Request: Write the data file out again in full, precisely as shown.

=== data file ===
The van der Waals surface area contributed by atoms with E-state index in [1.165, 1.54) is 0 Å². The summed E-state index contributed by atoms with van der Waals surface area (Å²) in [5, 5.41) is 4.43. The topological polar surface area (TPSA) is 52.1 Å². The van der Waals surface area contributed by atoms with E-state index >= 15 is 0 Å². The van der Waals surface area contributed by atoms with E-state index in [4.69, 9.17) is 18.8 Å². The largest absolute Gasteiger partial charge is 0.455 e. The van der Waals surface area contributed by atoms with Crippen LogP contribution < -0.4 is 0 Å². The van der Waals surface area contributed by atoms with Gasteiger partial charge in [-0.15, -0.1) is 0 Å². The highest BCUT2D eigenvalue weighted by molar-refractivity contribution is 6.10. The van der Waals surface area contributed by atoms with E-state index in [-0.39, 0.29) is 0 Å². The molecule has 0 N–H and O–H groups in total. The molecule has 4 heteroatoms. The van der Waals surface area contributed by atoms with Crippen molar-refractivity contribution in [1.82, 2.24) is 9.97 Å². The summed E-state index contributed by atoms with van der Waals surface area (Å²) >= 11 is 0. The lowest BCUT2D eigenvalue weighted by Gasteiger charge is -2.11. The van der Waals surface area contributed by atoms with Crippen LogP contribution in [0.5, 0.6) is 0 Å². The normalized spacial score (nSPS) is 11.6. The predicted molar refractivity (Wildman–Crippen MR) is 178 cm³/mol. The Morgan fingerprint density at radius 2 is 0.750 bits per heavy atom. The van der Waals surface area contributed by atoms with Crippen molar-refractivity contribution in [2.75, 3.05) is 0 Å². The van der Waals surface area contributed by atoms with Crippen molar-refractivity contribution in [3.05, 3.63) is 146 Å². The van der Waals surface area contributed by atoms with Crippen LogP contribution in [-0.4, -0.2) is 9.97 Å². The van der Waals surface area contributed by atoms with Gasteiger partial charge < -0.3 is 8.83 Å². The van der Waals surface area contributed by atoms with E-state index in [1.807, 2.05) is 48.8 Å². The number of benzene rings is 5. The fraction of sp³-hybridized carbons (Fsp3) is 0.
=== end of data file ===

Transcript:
The van der Waals surface area contributed by atoms with E-state index in [1.165, 1.54) is 0 Å². The summed E-state index contributed by atoms with van der Waals surface area (Å²) in [5, 5.41) is 4.43. The topological polar surface area (TPSA) is 52.1 Å². The van der Waals surface area contributed by atoms with E-state index >= 15 is 0 Å². The van der Waals surface area contributed by atoms with E-state index in [4.69, 9.17) is 18.8 Å². The largest absolute Gasteiger partial charge is 0.455 e. The van der Waals surface area contributed by atoms with Crippen LogP contribution < -0.4 is 0 Å². The van der Waals surface area contributed by atoms with Gasteiger partial charge in [-0.15, -0.1) is 0 Å². The highest BCUT2D eigenvalue weighted by molar-refractivity contribution is 6.10. The van der Waals surface area contributed by atoms with E-state index in [-0.39, 0.29) is 0 Å². The molecule has 0 N–H and O–H groups in total. The molecule has 4 heteroatoms. The van der Waals surface area contributed by atoms with Crippen molar-refractivity contribution in [1.82, 2.24) is 9.97 Å². The summed E-state index contributed by atoms with van der Waals surface area (Å²) >= 11 is 0. The lowest BCUT2D eigenvalue weighted by Gasteiger charge is -2.11. The van der Waals surface area contributed by atoms with Crippen LogP contribution in [0.5, 0.6) is 0 Å². The normalized spacial score (nSPS) is 11.6. The predicted molar refractivity (Wildman–Crippen MR) is 178 cm³/mol. The Morgan fingerprint density at radius 2 is 0.750 bits per heavy atom. The van der Waals surface area contributed by atoms with Crippen molar-refractivity contribution in [2.75, 3.05) is 0 Å². The van der Waals surface area contributed by atoms with Crippen molar-refractivity contribution in [3.05, 3.63) is 146 Å². The van der Waals surface area contributed by atoms with Crippen LogP contribution in [-0.4, -0.2) is 9.97 Å². The van der Waals surface area contributed by atoms with Gasteiger partial charge < -0.3 is 8.83 Å². The van der Waals surface area contributed by atoms with E-state index in [1.807, 2.05) is 48.8 Å². The number of benzene rings is 5. The fraction of sp³-hybridized carbons (Fsp3) is 0.